Loran Smith: Vanderbilt’s rich legacy to college football and the SEC goes way back

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Loran Smith: Vanderbilt’s rich legacy to college football and the SEC goes way back

Loran Smith
Loran Smith

In its rivalry with Georgia, Vanderbilt has played Between-the-Hedges 34 times, winning only five games. Wherever the two teams have engaged in competition, the Bulldogs have a decided edge, 57-20-2, over the Commodores, who would rather compare Phi Beta Kappa’s to All-Americans with most teams on their annual schedule. In neutral site games, Vandy has fared better against Georgia with a 1-1 record.

   In games at Dudley Field in Nashville, the Bulldogs have a 26-8-1 advantage, which means that, over the years, Georgia partisans have come to expect victory when the two teams meet up on the gridiron.

At the outset of college football, Vanderbilt was considered a southern power. The Commodores gained national recognition under Dan McGugin who was the brother-in-law of Michigan’s legendary Fielding Yost whose teams dominated in the Big Ten.

    That leads one in a direction that brings up a certain development that would cause astonishment to any reader or listener. It was Yost, who established the Wolverines as a dominant power in college football. Yost was innovative and set the standard in college football in his time.

   A native of West Virginia and the son of a confederate soldier, Yost has been criticized by latter day historians for not playing a Black player, Willis Ward, who happened to be the roommate of former President Gerald Ford, versus Georgia Tech in 1934. Southern teams in those days would not play schools that fielded Black players.

    Yost had made a scene at Chicago hotel in the early 30s when Black players on athletic teams stayed with local families because the leading hotels did not accept Black guests. When Yost threatened to ban all Michigan teams from staying at the hotel in the future and to lobby other conference schools not to stay there, an exception was made to desegregate the lodging facility for one night. Apparently his friendship with the Tech coach, Bill Alexander, resulted in him benching Ward, which led to the controversy.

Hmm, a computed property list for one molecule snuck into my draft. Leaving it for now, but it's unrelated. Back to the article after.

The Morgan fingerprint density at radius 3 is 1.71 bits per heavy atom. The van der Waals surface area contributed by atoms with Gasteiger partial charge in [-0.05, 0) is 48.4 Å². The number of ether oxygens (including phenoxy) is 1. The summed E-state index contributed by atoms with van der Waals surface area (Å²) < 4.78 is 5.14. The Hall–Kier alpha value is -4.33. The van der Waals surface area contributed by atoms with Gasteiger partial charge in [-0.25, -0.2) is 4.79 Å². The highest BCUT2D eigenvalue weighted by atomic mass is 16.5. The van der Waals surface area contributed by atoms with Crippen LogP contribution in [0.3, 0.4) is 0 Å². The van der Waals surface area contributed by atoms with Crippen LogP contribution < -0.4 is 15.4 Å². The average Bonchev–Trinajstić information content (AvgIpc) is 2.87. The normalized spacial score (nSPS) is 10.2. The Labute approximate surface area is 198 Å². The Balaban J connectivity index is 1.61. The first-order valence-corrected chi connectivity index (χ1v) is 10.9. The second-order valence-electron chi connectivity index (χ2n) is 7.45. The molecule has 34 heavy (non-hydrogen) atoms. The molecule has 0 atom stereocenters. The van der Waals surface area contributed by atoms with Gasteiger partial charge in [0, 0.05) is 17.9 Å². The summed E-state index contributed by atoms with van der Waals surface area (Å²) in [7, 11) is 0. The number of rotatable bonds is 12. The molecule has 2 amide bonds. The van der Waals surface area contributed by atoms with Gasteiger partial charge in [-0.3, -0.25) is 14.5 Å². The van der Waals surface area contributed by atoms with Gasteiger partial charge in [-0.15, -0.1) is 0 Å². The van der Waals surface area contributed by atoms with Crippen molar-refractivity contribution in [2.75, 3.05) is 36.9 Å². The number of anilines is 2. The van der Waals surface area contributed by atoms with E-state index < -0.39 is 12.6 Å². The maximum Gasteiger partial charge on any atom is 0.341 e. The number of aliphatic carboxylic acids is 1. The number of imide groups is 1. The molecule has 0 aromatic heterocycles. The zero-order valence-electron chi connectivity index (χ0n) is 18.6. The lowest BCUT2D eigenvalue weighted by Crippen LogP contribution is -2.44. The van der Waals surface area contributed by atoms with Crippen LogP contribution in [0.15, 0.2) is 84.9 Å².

Continuing on this detour from Dan McGugin and Vanderbilt in the old days, you become aware, especially if you are a newcomer to the current scene of college athletics, that in 1968—just a little more than 50 years ago, a Yost successor, Don Canham, as Michigan athletic director, was making a change with its football coach. (It certainly did not help then coach Bump Elliott that his defending Rose Bowl champion team was defeated by Vince Dooley’s upstart Georgia team, 15-7 in Ann Arbor in 1965.) Bump was out and Canham went searching for a new football boss. He settled on Bo Schembechler, who then was the head coach at Miami of Ohio.

   Schembechler was making $20,000. Canham gave him a $1,000 raise. Today, $21,000 wouldn’t cover a Power-Five head coach’s summer wardrobe.

   There is a very amusing sidebar to Schembechler’s hiring. Before Canham set about bringing state-of-the-art facilities to Ann Arbor, the assistants Schembechler brought from Miami were complaining and carping about Michigan’s austere and drab facilities. The coaches had to hang their clothes on hooks on the wall in the locker room.

   Schembechler put a stop to the complaints, according to John U. Bacon of the Ann Arbor Chronicle. “No we didn’t,” Schembechler told his assistants with regard to having left better facilities back where they were. “See this chair,” Bo said. “Fielding Yost sat in this chair. See this spike; Fielding Yost hung his hat on this spike. And you are telling me we had better stuff at Miami! No, men we didn’t. We have tradition here. Michigan tradition, and that’s something no one else has.”

   If you go back to the first decades of the 20th century, Vanderbilt had the finest of tradition under Dan McGugin. A review of the history of the state fair game in Dallas, which became the Red River Shootout with Texas and Oklahoma, you learn that Vanderbilt was one of the first teams to play in that game.

   The Commodores won a lot of intersectional games in their early days under McGugin. Things began to change in the 60s. Vandy was unable to keep pace in recruiting and began fielding losing teams, but has continued to compete in the SEC.

    Recruiting the best players remains a challenge for the Commodores, but they remain a valued member of the best football conference in college football.

   As Georgia fans pull for the Red and Black to prevail on Saturday, how ‘bout a thumbs up for Vandy’s staying power and thank them for coming our way.

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